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How Long Should Your Resume Be?
August 22nd, 2012 by Juliana Weiss-Roessler  Posted in Career Advice, Resume Writing

How Long Should Your Resume Be?Generally, the answer is: as short as it can be. Some people belong to the school of thought that anything over a page is simply too long. It’s just one resume among a pile of dozens or hundreds more, so you need to make your case fast before they move on to the next one.

But here’s the thing: you also don’t want to leave off key experience because you’re trying to artificially cram everything onto one page. The key is to highlight the relevant experience, skills, education, and attributes, and for some, this may require two pages. In the case of senior executives with a lot of time in the workforce, your resume may even be longer. However, if you’re a recent college graduate or someone with just a few years of work experience, there’s no reason to have a resume over one page.

Some people incorrectly believe that having a longer resume will make them look more qualified or accomplished, but if you don’t actually have the experience, simply making it longer won’t fool anyone. In fact, it will just take them longer to get to the information that is relevant and may end up in you being passed over for the position.

What You Can Cut

So how do you know if your resume is as short as it can be? Look it over to see what’s extraneous. Each section and each item should be a selling point that gives the potential employer evidence that you are the right candidate. Here are a few common places where you may be able to cut down - or remove things altogether.

References

It’s no longer customary to include your references on your resume, so this is a great section to cut. If your employer is interested in contacting people for recommendations, you can provide them on a separate sheet. Similarly, you don’t need to include a line that says, “References available upon request.” The potential employer will assume this is the case.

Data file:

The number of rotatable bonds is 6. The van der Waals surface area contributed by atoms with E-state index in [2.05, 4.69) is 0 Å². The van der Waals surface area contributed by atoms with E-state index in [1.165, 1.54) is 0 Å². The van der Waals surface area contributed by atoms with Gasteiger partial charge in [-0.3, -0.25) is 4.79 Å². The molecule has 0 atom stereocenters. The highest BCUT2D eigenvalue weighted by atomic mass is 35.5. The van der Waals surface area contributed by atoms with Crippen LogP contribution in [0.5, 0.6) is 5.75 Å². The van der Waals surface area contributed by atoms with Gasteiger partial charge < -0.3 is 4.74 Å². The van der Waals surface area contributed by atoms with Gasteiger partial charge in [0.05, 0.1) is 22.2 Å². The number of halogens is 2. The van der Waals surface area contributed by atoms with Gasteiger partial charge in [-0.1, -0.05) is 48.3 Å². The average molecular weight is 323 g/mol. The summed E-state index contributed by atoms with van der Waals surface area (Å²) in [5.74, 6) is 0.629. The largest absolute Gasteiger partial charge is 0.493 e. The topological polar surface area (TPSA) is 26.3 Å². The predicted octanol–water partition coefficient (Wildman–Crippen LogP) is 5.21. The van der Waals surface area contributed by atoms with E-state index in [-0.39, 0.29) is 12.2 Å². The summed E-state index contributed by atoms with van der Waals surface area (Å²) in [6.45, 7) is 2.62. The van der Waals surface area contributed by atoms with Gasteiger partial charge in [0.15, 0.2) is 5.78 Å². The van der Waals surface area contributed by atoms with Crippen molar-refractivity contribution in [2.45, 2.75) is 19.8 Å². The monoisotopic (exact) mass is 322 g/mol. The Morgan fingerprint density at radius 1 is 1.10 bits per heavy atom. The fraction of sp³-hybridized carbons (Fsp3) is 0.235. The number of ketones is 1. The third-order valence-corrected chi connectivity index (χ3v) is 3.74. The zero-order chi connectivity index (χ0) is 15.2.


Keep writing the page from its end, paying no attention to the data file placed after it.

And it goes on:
Hobbies

Leave them off unless they directly relate to the job you are applying to. For example, if you’re applying to a marketing position at Harley Davidson, your participation in a local motorcycle club is certainly relevant. The same goes for volunteer work, unless you are including it to show what you did during gaps in your employment.

Objective

Your objective should be pretty clear from just looking at your resume. The exception to this is when you are changing careers or just entering the workforce. If you’re afraid it’s not clear what type of position you’re seeking, you can still work to keep it short and to the point.

Experience from More Than 10 Years Ago

Often, the positions you held when you were first starting out are no longer relevant to your current job search. If you want to make it clear just how long you’ve been working in this field, you can do so by including a bullet point at the top of your resume: “Experienced marketing professional with 20 years in the automotive industry.” And then you can just focus on describing your more recent positions where you held greater responsibilities and made better accomplishments.

Paragraphs

If you’re writing long-winded descriptions for each job you’ve held, it’s probably taking up too much space. Plus, it’s making it harder for your employer to get right to the information that’s important. Instead, try using bullet points and short phrases to get across what you accomplished in each job. Also, try not to be redundant. If you have a skills section where you list things like faxing, copying, email, computer skills, drafting memos, etc., then it’s fine to simply list “Performed clerical duties” under a specific job rather than listing those specific skills again. 
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